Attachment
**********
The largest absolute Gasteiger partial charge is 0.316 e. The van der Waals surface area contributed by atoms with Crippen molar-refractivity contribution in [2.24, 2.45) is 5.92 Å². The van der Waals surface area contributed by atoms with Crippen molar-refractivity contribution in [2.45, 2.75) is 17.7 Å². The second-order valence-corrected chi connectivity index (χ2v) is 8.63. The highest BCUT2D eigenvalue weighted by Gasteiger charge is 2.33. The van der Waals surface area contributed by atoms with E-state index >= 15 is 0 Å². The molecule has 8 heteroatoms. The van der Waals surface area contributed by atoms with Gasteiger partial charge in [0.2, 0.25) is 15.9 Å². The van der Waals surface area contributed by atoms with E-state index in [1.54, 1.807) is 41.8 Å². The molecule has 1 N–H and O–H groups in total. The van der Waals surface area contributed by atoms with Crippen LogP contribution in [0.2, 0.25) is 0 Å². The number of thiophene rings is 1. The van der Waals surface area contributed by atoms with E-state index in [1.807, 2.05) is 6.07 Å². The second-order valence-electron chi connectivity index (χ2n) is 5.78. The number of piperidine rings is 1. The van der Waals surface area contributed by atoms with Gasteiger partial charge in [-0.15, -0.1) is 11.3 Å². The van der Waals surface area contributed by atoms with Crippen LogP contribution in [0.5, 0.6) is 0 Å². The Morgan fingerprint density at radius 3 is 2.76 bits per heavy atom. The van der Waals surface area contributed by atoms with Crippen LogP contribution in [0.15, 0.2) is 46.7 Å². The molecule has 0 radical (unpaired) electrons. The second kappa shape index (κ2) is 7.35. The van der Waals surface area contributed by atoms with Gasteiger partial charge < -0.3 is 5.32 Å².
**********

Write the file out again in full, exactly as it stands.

The largest absolute Gasteiger partial charge is 0.316 e. The van der Waals surface area contributed by atoms with Crippen molar-refractivity contribution in [2.24, 2.45) is 5.92 Å². The van der Waals surface area contributed by atoms with Crippen molar-refractivity contribution in [2.45, 2.75) is 17.7 Å². The second-order valence-corrected chi connectivity index (χ2v) is 8.63. The highest BCUT2D eigenvalue weighted by Gasteiger charge is 2.33. The van der Waals surface area contributed by atoms with E-state index >= 15 is 0 Å². The molecule has 8 heteroatoms. The van der Waals surface area contributed by atoms with Gasteiger partial charge in [0.2, 0.25) is 15.9 Å². The van der Waals surface area contributed by atoms with E-state index in [1.54, 1.807) is 41.8 Å². The molecule has 1 N–H and O–H groups in total. The van der Waals surface area contributed by atoms with Crippen LogP contribution in [0.2, 0.25) is 0 Å². The number of thiophene rings is 1. The van der Waals surface area contributed by atoms with E-state index in [1.807, 2.05) is 6.07 Å². The second-order valence-electron chi connectivity index (χ2n) is 5.78. The number of piperidine rings is 1. The van der Waals surface area contributed by atoms with Gasteiger partial charge in [-0.15, -0.1) is 11.3 Å². The van der Waals surface area contributed by atoms with Crippen LogP contribution in [0.5, 0.6) is 0 Å². The Morgan fingerprint density at radius 3 is 2.76 bits per heavy atom. The van der Waals surface area contributed by atoms with Crippen LogP contribution in [0.15, 0.2) is 46.7 Å². The molecule has 0 radical (unpaired) electrons. The second kappa shape index (κ2) is 7.35. The van der Waals surface area contributed by atoms with Gasteiger partial charge < -0.3 is 5.32 Å².